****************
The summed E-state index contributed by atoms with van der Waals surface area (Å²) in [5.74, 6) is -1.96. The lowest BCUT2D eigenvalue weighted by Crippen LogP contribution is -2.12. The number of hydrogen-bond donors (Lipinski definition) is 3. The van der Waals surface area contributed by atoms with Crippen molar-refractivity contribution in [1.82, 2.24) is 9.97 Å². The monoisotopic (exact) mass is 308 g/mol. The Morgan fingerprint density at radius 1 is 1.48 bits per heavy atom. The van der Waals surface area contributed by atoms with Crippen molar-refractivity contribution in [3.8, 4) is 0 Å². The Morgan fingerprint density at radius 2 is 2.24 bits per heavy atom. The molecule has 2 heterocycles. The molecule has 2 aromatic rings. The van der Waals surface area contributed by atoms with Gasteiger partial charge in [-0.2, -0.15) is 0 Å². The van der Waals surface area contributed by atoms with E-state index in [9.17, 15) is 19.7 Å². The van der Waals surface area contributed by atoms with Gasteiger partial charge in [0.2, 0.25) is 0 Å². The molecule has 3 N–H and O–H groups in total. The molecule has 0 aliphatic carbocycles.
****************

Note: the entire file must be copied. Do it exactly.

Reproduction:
The summed E-state index contributed by atoms with van der Waals surface area (Å²) in [5.74, 6) is -1.96. The lowest BCUT2D eigenvalue weighted by Crippen LogP contribution is -2.12. The number of hydrogen-bond donors (Lipinski definition) is 3. The van der Waals surface area contributed by atoms with Crippen molar-refractivity contribution in [1.82, 2.24) is 9.97 Å². The monoisotopic (exact) mass is 308 g/mol. The Morgan fingerprint density at radius 1 is 1.48 bits per heavy atom. The van der Waals surface area contributed by atoms with Crippen molar-refractivity contribution in [3.8, 4) is 0 Å². The Morgan fingerprint density at radius 2 is 2.24 bits per heavy atom. The molecule has 2 heterocycles. The molecule has 2 aromatic rings. The van der Waals surface area contributed by atoms with Gasteiger partial charge in [-0.2, -0.15) is 0 Å². The van der Waals surface area contributed by atoms with E-state index in [9.17, 15) is 19.7 Å². The van der Waals surface area contributed by atoms with Gasteiger partial charge in [0.2, 0.25) is 0 Å². The molecule has 3 N–H and O–H groups in total. The molecule has 0 aliphatic carbocycles.